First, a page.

Secretary General of the Austrian Foreign Ministry Shows Solidarity With Ukraine at UN General Assembly

OrganizationsOther ♦ Published: February 23, 2023; 23:45 ♦ (Vindobona)

Secretary General of the Austrian Foreign Ministry Peter Launsky-Tieffenthal held a speech at the UN General Assembly in New York promoting peace and condemning the violation of human rights.

The United Nations has Passed a Resolution Asking Russia to Leave from Ukraine / Picture: © UN United Nations and Austrian crossed flags by Vindobona

On Thursday, the U.N. General Assembly approved a nonbinding resolution calling on Russia to cease hostilities in Ukraine. As the first anniversary of the invasion approaches, this sends a strong message that Moscow's aggression must end. Ukraine drafted the resolution in consultation with its allies, which passed 141-7 with 32 abstentions, according to Associated Press.

Austria was represented by the Secretary-General of the Ministry of Foreign Affairs, Peter Launsky-Tieffenthal, at the UN General Assembly's urgent special session on Ukraine on 22 February 2023 to underline Austria's full solidarity with Ukraine. In addition, the Secretary-General delivered a speech at a high-level conference on serious human rights violations and exchanged opinions with high-ranking representatives of the United Nations.

At the special session of the General Assembly, state representatives again called for an end to aggression, barely a year after the Russian war of aggression began. After all, Ukraine, like every member of the United Nations, must also benefit from the stability and security of a comprehensive, just, and lasting peace. In his address to the General Assembly, Secretary-General Launsky-Tieffenthal emphasized Austria's commitment to peace based on the UN Charter and international law.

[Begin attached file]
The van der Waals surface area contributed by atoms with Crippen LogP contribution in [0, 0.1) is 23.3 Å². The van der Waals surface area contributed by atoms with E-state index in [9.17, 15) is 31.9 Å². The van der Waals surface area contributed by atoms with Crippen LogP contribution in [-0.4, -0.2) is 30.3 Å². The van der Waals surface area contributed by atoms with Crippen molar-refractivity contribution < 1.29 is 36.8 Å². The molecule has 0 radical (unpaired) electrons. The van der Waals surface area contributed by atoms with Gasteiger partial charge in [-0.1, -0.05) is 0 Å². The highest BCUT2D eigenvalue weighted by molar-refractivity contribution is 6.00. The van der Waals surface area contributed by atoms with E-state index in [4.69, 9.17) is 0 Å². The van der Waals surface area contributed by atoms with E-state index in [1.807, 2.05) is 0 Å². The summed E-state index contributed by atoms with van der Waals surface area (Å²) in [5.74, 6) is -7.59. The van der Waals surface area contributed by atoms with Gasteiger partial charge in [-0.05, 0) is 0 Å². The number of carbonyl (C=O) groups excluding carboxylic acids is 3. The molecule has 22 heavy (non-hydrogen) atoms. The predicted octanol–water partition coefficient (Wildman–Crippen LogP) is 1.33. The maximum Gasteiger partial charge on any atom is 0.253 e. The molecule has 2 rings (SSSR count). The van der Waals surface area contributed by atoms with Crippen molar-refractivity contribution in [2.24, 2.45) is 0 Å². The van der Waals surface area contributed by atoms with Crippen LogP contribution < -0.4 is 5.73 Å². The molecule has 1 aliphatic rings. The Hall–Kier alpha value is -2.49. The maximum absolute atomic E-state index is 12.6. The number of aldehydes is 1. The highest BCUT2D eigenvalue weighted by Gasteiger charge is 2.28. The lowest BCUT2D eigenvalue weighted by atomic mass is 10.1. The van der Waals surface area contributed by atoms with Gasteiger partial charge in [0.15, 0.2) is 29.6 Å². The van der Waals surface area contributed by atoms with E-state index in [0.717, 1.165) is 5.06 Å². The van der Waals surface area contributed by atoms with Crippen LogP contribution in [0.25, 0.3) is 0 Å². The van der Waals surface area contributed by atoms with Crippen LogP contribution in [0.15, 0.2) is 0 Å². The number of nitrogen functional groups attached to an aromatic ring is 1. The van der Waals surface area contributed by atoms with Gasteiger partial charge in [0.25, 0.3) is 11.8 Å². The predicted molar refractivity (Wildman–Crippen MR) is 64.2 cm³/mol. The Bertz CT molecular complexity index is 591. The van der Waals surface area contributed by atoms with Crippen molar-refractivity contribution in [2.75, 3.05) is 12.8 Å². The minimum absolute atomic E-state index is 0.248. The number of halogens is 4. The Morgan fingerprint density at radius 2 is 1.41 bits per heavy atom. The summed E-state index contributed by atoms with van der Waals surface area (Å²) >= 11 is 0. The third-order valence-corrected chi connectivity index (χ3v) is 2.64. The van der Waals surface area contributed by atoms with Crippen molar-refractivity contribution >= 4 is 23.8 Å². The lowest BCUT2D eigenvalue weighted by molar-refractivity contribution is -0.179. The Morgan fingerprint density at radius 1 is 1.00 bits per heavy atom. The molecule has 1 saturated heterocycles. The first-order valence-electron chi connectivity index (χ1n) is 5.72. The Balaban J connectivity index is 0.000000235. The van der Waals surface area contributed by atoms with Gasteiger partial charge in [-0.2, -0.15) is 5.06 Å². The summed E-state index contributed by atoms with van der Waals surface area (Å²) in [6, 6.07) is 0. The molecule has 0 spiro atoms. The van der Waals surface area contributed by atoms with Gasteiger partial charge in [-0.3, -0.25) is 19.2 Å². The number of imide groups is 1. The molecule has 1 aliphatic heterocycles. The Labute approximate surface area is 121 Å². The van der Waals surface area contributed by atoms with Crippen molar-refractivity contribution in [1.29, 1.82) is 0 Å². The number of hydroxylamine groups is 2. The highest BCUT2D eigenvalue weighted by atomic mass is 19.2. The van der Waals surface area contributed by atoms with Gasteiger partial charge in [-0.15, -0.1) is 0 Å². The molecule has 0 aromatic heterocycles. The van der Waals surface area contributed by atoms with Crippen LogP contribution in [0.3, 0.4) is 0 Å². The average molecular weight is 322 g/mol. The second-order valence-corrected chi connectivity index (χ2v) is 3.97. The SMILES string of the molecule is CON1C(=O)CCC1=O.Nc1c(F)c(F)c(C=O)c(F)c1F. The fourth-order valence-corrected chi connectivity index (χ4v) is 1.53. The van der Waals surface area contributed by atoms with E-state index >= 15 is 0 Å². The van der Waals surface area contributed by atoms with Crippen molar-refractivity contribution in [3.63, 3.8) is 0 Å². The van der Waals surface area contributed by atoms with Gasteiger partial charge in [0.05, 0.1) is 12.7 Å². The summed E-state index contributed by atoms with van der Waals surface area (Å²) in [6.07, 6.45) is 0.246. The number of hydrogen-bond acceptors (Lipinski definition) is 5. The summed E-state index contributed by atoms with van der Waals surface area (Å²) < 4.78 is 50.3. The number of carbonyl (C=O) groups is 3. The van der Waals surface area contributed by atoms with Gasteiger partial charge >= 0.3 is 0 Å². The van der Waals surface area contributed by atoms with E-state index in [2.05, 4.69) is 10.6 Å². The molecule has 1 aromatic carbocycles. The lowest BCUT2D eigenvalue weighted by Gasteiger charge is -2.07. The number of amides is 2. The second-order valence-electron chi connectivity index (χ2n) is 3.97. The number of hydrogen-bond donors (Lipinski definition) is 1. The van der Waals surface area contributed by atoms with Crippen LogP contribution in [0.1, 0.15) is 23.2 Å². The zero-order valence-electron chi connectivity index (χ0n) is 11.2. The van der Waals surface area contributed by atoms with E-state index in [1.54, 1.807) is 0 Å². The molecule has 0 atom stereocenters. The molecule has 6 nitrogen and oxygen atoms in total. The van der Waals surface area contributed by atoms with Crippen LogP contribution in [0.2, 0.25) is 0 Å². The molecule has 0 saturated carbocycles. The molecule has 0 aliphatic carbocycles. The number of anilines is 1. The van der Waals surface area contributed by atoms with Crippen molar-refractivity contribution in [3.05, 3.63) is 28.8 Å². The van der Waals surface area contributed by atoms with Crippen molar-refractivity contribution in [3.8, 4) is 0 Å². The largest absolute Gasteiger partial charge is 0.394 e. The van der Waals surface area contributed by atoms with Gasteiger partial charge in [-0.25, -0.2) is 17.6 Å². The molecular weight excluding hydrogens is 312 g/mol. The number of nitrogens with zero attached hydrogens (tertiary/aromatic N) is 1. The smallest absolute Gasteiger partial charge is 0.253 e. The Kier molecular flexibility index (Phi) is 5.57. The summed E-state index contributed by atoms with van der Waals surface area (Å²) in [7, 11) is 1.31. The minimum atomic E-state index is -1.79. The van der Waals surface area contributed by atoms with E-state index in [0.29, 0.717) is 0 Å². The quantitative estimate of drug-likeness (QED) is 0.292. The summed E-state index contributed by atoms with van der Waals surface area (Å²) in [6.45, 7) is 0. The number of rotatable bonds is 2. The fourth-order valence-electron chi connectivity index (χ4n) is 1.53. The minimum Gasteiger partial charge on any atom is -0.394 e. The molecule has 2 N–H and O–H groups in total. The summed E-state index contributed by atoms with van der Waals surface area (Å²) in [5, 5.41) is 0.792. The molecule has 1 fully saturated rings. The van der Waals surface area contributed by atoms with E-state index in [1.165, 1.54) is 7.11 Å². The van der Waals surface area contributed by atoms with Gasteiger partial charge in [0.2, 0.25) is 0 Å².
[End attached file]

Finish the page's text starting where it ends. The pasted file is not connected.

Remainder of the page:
The high-level participation in the special session by the Secretary-General is an expression of Austria's full solidarity since day 1 of the Russian war of aggression for the Ukrainian population, which has been the victim of unprecedented military aggression for a year now. It is therefore important, of course, to continue to support Ukraine, in particular through comprehensive financial and humanitarian assistance. To date, for example, Austria has already provided more than 124 million euros in humanitarian aid and temporarily accommodated more than 90,000 displaced persons. In addition, Austria is tirelessly campaigning in international forums for an end to the war of aggression, respect for international law, and accountability for war crimes committed.

Thus, in a panel discussion on the human rights consequences of the Russian war of aggression, Secretary General Peter Launsky-Tieffenthal also referred to the need to comply with internationally applicable rules for armed conflicts. Tragically, however, this was not the case in the Russian war of aggression, as the massive humanitarian consequences of the aggression in Ukraine show.

Ukraine's Reactions and the Role of the General Assembly

According to Kurier, Ukrainian Foreign Minister Dmytro Kuleba applauded the decision. He said that the support for Ukraine is broader than ever before. In his speech, Kuleba also denounced the mass deportations of Ukrainian children by Moscow. He said Russia was deporting thousands of children to have them adopted by Russian families and re-educated as Russians. "This is genocide, and this is what we are facing today," he said. Moscow had most recently denied similar accusations. The departure of many Ukrainians to Russia is portrayed as an escape from the combat zone. The Russian side also denies the abduction of children, despite evidence to the contrary. When children are brought to Russia, this is often justified by medical treatment or recreation.

Currently, the General Assembly is the most significant U.N. body concerning Ukraine, as the Security Council cannot maintain international peace and security because of Russia's veto. As opposed to Security Council resolutions, the Council's resolutions don't have legal force but serve as a barometer for world opinion, according to Associated Press.